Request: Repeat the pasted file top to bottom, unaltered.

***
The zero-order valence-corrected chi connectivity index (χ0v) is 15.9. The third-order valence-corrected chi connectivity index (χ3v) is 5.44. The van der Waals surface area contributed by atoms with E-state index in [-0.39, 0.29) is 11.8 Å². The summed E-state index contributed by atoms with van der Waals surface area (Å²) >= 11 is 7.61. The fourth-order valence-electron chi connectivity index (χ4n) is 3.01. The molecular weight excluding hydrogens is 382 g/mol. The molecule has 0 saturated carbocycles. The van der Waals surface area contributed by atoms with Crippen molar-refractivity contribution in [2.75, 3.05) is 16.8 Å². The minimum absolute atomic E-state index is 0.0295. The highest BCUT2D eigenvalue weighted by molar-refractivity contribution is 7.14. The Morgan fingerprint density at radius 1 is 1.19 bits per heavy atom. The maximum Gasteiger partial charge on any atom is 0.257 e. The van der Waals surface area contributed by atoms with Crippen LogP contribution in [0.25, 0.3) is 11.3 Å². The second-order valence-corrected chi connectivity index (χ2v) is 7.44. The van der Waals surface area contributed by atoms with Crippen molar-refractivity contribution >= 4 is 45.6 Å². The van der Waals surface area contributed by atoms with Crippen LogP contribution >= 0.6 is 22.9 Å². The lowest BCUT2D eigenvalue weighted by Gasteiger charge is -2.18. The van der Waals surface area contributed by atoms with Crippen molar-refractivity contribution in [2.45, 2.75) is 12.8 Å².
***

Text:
The zero-order valence-corrected chi connectivity index (χ0v) is 15.9. The third-order valence-corrected chi connectivity index (χ3v) is 5.44. The van der Waals surface area contributed by atoms with E-state index in [-0.39, 0.29) is 11.8 Å². The summed E-state index contributed by atoms with van der Waals surface area (Å²) >= 11 is 7.61. The fourth-order valence-electron chi connectivity index (χ4n) is 3.01. The molecular weight excluding hydrogens is 382 g/mol. The molecule has 0 saturated carbocycles. The van der Waals surface area contributed by atoms with Crippen molar-refractivity contribution in [2.75, 3.05) is 16.8 Å². The minimum absolute atomic E-state index is 0.0295. The highest BCUT2D eigenvalue weighted by molar-refractivity contribution is 7.14. The Morgan fingerprint density at radius 1 is 1.19 bits per heavy atom. The maximum Gasteiger partial charge on any atom is 0.257 e. The van der Waals surface area contributed by atoms with Crippen LogP contribution in [0.25, 0.3) is 11.3 Å². The second-order valence-corrected chi connectivity index (χ2v) is 7.44. The van der Waals surface area contributed by atoms with Crippen molar-refractivity contribution >= 4 is 45.6 Å². The van der Waals surface area contributed by atoms with Crippen LogP contribution >= 0.6 is 22.9 Å². The lowest BCUT2D eigenvalue weighted by Gasteiger charge is -2.18. The van der Waals surface area contributed by atoms with Crippen molar-refractivity contribution in [2.45, 2.75) is 12.8 Å².